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April 9, 2013

Office 2013-Excel, Part 1

Before we start on Excel 2013 today, please accept my apology.  Last week when describing "collapsing headings" in Word 2013 I stated, "…when you hover over that created section a small triangle appears to the right of the text."  That should actually be the "to the left of the text." Thanks to the users who caught me and wrote in.

This column will be more for those who have previous experience in Excel, since it is a more unique program that Word or Internet Explorer but anyone may read on and learn.

In my opinion the first and best addition to Excel is the new "Flash Fill" feature.  In the olden days if you had a column with first, middle and last names all together in one cell and you needed to separate the individual names out you had to use the "Text to Column" command in the Data tab.  You can do this much easier with Excel’s new predictive ability to recognize patterns.

Name combinationsNext to the column with the complete names in it, insert a blank column.  Now type in the name you want to "pull" out, say the last name.  I would type "Doyle" next to the cell containing "Ron Doyle."  Then, click the Home tab, "Fill" and from the dropdown box click "Fill Flash."  The last names of everyone else in the list will be entered into that that column immediately.  If you want to do the same thing to the first names, go to the next empty column and type the first name of one person and follow the same procedure.  Bang!  They are now all entered.  Now for an old-timer in Excel like me (this is my favorite MS Application if I have not mentioned that before) you can even turn that scenario around.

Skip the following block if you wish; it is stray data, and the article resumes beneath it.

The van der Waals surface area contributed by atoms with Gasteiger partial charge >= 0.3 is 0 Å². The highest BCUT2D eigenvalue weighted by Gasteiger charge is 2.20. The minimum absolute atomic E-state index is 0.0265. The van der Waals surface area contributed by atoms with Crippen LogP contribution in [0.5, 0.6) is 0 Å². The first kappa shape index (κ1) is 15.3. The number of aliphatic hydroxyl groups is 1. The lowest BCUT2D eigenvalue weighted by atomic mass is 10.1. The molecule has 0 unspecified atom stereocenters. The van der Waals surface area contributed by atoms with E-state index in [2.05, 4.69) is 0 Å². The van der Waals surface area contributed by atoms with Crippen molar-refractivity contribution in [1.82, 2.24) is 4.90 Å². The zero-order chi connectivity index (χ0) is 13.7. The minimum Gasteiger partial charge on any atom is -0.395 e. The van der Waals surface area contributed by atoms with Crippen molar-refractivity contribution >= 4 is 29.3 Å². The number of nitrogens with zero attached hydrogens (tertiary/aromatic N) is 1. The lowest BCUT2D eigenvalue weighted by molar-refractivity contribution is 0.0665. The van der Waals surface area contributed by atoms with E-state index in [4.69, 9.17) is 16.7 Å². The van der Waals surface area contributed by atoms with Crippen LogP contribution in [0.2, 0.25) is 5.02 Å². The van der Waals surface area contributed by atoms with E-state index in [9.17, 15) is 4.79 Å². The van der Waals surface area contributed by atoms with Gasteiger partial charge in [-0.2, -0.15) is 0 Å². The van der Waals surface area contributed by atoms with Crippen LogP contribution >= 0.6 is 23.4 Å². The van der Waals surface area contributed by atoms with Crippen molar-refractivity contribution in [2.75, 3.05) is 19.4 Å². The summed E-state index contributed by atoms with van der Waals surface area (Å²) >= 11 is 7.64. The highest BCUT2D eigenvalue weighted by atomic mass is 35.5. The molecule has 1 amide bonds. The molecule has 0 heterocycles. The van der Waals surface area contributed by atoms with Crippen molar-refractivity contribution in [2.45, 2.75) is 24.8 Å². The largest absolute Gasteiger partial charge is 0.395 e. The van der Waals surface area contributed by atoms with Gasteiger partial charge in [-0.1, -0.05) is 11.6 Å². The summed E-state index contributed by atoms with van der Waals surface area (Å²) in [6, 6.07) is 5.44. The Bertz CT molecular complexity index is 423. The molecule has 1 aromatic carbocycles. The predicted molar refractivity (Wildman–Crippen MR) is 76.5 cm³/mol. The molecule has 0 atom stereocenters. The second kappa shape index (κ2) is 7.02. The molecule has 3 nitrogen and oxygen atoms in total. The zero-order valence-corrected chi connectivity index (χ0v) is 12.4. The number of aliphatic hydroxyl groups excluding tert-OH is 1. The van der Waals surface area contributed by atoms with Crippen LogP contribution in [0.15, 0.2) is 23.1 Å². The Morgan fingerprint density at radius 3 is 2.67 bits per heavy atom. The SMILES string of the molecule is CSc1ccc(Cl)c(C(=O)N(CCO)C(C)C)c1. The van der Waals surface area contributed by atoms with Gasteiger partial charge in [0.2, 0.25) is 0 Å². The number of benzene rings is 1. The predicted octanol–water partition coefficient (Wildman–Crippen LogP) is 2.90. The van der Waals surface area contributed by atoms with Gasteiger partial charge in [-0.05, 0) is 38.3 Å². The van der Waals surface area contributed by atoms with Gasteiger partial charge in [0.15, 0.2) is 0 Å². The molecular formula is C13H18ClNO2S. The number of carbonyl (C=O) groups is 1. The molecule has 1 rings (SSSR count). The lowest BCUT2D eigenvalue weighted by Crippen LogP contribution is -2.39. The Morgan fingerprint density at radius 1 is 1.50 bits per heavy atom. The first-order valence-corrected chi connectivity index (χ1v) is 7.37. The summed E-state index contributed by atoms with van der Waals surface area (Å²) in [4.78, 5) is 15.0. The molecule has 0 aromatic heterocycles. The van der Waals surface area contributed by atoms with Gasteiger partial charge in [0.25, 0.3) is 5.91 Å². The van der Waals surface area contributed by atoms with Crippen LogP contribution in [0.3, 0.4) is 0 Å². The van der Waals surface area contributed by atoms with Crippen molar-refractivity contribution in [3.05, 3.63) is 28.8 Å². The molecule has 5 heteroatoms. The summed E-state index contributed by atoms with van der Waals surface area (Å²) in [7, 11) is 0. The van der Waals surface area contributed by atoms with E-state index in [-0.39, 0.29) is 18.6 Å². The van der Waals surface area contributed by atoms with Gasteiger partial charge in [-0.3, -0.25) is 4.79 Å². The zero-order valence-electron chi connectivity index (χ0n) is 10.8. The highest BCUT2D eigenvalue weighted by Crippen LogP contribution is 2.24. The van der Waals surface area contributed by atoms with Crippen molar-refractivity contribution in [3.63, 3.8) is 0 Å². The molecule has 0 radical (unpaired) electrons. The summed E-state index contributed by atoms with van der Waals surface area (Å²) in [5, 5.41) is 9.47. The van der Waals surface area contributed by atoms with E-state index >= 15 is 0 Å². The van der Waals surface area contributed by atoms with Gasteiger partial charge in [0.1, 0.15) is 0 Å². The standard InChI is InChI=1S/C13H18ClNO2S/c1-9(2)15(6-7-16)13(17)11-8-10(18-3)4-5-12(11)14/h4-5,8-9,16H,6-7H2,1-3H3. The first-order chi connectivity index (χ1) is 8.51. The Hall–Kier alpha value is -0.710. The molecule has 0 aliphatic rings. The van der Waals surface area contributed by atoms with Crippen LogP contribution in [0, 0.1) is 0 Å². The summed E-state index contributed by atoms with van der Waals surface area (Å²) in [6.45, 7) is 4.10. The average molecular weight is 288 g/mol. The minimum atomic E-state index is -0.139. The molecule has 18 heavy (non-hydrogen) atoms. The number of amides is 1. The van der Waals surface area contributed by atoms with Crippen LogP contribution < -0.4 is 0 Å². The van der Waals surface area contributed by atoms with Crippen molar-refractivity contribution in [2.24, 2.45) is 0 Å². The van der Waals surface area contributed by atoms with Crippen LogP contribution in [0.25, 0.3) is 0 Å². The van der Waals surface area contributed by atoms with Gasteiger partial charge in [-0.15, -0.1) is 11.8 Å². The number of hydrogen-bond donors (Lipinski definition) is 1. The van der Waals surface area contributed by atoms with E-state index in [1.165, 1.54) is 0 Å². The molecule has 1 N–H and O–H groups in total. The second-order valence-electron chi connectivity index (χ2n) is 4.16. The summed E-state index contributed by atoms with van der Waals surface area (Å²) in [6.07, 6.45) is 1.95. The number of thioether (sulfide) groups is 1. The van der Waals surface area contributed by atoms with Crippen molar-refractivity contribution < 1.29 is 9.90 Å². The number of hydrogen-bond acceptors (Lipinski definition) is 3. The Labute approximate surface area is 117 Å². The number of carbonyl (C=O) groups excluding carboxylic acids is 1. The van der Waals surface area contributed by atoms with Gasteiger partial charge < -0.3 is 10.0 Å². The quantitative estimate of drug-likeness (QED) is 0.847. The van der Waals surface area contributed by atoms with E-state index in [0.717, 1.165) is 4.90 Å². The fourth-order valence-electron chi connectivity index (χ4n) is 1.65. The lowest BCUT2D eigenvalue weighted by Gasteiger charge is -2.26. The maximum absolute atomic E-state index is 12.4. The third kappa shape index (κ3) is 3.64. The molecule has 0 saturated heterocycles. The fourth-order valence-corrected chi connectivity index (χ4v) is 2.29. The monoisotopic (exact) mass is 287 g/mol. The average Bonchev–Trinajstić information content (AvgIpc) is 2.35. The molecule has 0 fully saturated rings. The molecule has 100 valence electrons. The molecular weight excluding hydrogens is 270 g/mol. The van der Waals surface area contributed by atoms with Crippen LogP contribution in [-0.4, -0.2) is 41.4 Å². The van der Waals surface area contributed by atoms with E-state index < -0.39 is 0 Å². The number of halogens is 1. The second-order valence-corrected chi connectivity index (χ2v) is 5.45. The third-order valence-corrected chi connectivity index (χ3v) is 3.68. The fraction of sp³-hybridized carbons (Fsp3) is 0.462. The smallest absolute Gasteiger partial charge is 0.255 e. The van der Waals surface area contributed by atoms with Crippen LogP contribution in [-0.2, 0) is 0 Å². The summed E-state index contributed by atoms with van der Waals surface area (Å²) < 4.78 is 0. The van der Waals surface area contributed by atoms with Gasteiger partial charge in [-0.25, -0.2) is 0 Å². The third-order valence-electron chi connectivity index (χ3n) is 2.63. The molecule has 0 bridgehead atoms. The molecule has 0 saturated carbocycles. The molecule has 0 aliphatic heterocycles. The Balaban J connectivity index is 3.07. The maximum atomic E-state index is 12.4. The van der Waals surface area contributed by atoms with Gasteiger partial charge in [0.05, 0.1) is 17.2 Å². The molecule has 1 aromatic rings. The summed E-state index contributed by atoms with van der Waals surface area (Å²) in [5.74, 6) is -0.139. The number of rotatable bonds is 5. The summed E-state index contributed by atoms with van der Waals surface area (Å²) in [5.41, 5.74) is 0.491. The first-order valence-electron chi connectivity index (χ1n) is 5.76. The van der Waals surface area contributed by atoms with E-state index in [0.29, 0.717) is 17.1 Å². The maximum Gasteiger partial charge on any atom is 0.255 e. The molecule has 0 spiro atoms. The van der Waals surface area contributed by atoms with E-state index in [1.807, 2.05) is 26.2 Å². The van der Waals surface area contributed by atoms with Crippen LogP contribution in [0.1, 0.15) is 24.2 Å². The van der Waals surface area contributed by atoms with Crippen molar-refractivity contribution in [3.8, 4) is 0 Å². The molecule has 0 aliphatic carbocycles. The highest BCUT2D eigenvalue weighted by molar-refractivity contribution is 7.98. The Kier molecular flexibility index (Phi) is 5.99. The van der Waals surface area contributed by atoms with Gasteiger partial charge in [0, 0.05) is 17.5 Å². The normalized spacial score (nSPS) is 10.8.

Flash FillSay that the first, middle and last names are entered into separate cells and you need to combine them.  If you are familiar with "Concatenation" you know the old way but now you do it just as above.  Type in one person’s complete name in a cell, run the "Fill Flash" feature again and all of the names are joined together in the column.  I think this is a remarkable new feature.

 

 

Choose from multiple Pivot TablesNow let’s talk about the most amazing addition to Excel 2013.  If you are a Pivot Table user you know that you basically have to "play" with them and keep experimenting in order to get the information you actually need from them.  Now with the new pivot tables you can start out way ahead of the curve on creating new pivot table data.  As before, you click in a cell of the data you want to use, go to the Insert tab but now click, "Recommended Pivot Tables."  A list of a few to many sample pivot tables will present themselves. This is dependent on how much raw data is available.  Now double click on the one you like and it is immediately created.  If you need to adjust it at all do that the same way you used to.  Pivot tables are one of the only things I did not like before in Excel since they were so convoluted.  But now they are a snap.

That ends if for Excel 2013 today.  I hope to see you back here next week!

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